Ready... Set... Install!
1. When the project is ready to be put into action, the installation phase begins with a pre construction meeting. During this meeting we address critical details, such as: scheduling of the lighting project, storage, disposal and mandatory safety procedures. This meeting is also the perfect time for your staff to voice any questions or concerns that they may have. Your new lighting project will be expedited as quickly as possible, ensuring that your facility's lighting upgrade is painless.
Schematics for Success!
2. Once the lighting upgrade is completed, MAC Solutions will provide an operational and maintenance manual. This manual will allow you to easily maintain or replenish any electrical products or equipment. We also provide easy to read diagrams that indicate precisely where each product is located within your facility, cut sheets for future orders and warranty information. For a minimal fee, we gladly maintain your new lighting system to ensure its optimal performance. Please do not hesitate to contact one of our qualified sales representatives to learn more about this maintenance program.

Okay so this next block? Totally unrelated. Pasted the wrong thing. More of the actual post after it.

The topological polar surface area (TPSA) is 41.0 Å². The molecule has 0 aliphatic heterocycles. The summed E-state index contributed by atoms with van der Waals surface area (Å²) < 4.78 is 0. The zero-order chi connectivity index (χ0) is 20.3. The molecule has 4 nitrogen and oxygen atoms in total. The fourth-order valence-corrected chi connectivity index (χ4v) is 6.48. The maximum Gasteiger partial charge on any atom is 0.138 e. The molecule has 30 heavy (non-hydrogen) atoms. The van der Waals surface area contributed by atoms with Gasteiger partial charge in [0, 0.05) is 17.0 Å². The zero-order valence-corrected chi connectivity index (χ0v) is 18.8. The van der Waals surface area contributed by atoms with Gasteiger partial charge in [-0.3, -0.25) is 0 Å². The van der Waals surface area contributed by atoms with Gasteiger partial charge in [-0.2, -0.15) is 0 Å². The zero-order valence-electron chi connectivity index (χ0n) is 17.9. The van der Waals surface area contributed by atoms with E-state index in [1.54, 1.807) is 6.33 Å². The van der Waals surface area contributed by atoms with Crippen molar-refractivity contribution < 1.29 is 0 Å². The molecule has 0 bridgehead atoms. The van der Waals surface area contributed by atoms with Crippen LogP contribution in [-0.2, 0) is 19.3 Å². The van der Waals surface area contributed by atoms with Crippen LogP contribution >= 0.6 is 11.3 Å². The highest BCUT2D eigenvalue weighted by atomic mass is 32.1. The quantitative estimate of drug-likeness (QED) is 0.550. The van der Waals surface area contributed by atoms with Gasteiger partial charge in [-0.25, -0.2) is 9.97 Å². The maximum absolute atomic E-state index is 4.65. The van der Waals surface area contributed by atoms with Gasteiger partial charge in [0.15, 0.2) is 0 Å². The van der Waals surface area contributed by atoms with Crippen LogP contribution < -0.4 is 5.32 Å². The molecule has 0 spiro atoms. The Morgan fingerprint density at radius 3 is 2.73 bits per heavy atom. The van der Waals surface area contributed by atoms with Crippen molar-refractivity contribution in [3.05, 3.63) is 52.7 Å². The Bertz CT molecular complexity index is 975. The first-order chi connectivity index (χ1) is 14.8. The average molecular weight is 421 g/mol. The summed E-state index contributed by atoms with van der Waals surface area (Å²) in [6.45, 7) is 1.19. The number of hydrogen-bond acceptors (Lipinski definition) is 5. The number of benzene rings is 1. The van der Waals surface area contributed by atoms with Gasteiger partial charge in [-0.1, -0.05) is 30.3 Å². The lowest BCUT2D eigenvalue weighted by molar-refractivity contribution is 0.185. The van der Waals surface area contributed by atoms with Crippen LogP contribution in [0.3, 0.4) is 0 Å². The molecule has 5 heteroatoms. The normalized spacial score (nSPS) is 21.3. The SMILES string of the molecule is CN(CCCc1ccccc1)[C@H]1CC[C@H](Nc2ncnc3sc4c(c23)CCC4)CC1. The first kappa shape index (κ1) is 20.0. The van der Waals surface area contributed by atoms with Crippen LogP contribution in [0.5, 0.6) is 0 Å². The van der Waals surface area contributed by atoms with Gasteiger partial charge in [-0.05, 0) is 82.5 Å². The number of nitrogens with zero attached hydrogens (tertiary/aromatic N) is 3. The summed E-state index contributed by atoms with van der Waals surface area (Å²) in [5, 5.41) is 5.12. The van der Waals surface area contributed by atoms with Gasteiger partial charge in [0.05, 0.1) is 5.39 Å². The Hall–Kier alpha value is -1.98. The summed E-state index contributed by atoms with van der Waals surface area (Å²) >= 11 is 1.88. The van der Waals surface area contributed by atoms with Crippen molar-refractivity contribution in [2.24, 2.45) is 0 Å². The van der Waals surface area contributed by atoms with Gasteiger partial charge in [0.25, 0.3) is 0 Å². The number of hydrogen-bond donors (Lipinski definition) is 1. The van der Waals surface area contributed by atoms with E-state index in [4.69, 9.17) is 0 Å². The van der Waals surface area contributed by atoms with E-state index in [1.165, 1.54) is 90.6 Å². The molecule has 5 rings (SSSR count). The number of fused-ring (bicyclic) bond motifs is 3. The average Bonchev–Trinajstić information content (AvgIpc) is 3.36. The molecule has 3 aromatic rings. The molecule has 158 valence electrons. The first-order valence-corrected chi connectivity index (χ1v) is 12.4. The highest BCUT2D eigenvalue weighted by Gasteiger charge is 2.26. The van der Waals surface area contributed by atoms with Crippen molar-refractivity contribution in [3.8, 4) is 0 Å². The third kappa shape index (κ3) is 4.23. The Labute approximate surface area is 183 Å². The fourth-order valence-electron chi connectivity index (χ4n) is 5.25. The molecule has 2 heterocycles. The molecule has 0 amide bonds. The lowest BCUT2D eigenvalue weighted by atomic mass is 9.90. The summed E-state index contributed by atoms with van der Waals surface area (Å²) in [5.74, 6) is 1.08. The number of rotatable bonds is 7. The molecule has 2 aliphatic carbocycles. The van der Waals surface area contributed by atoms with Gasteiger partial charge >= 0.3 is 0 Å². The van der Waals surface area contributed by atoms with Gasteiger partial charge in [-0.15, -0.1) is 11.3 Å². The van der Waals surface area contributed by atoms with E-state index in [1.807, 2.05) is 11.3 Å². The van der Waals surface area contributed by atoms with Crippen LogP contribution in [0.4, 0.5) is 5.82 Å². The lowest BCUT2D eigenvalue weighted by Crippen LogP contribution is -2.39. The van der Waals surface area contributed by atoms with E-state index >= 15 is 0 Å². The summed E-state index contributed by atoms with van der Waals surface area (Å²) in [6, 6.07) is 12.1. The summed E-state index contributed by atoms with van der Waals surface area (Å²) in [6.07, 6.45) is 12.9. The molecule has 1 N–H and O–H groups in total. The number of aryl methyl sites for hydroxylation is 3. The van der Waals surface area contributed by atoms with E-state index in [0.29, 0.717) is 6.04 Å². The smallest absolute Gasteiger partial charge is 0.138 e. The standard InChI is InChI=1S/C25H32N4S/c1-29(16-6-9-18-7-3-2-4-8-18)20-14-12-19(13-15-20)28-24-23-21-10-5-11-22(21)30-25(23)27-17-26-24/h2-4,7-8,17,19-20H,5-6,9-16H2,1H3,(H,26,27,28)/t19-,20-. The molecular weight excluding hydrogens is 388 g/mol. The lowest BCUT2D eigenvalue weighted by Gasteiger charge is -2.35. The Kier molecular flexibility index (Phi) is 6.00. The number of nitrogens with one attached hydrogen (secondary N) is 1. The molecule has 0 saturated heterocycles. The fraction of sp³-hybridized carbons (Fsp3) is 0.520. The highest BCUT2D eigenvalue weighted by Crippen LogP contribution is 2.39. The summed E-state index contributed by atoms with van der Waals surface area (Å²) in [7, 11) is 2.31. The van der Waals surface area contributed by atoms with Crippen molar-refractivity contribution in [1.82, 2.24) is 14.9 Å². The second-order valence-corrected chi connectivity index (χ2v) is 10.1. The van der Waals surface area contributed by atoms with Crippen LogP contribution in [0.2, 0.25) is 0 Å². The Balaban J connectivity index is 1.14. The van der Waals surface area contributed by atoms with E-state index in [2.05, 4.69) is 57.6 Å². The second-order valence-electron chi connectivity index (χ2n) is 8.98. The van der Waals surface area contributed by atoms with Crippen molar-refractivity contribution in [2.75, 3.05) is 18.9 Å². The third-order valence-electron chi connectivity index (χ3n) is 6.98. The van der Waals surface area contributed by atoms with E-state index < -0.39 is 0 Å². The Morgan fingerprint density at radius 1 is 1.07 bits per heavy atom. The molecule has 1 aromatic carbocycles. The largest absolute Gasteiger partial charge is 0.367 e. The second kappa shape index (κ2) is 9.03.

Savings, Savings, Savings!
3. From Idea to implementation, your new energy efficient lighting project is going to cut your energy consumption significantly, saving money! After the lighting project has been implemented, MAC Solutions will carefully reassess its performance through the very same Measurement & Verification (M & V) Procedure that was used during the lighting audit. Comparing a before and after of your lighting system allows us to illustrate verifiable results.
Install it, Love it, Maintain it... Repeat!
4. All lighting systems experience deterioration of performance during operation that affects illuminance and the appearance of the lighted space. Lamps and ballasts fail and need to be replaced. The visual appearance of the site may be altered due to lumen depreciation, loss of uniformity, and color shift. And the luminous flux of luminaries may be reduced due to dirt and dust accumulation on and degradation of reflector surfaces and lenses. Most of these phenomena are expressed as recoverable light loss factors, indicating that the light loss can be predicted and controlled using various maintenance methods. By extension, the maintenance method will influence the number of luminaries required in an original design and the component types allowed in an existing design, providing savings opportunities for both initial investments and operating costs.